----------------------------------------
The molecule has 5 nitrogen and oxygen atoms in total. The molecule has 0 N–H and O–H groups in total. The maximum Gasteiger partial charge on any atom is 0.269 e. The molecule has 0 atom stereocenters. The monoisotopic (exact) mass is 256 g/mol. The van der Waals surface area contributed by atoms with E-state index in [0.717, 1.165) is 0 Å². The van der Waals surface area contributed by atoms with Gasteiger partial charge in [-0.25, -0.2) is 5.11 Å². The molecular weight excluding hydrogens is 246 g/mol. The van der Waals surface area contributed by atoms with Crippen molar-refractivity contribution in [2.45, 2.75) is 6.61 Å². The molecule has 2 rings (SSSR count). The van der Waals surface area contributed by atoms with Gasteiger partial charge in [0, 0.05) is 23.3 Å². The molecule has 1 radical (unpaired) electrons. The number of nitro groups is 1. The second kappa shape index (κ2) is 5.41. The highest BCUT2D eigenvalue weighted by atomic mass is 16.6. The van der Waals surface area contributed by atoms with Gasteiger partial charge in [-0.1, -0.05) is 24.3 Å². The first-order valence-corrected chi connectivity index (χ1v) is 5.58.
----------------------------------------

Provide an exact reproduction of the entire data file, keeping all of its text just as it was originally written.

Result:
The molecule has 5 nitrogen and oxygen atoms in total. The molecule has 0 N–H and O–H groups in total. The maximum Gasteiger partial charge on any atom is 0.269 e. The molecule has 0 atom stereocenters. The monoisotopic (exact) mass is 256 g/mol. The van der Waals surface area contributed by atoms with E-state index in [0.717, 1.165) is 0 Å². The van der Waals surface area contributed by atoms with Gasteiger partial charge in [-0.25, -0.2) is 5.11 Å². The molecular weight excluding hydrogens is 246 g/mol. The van der Waals surface area contributed by atoms with Crippen molar-refractivity contribution in [2.45, 2.75) is 6.61 Å². The molecule has 2 rings (SSSR count). The van der Waals surface area contributed by atoms with Gasteiger partial charge in [0, 0.05) is 23.3 Å². The molecule has 1 radical (unpaired) electrons. The number of nitro groups is 1. The second kappa shape index (κ2) is 5.41. The highest BCUT2D eigenvalue weighted by atomic mass is 16.6. The van der Waals surface area contributed by atoms with Gasteiger partial charge in [-0.1, -0.05) is 24.3 Å². The first-order valence-corrected chi connectivity index (χ1v) is 5.58.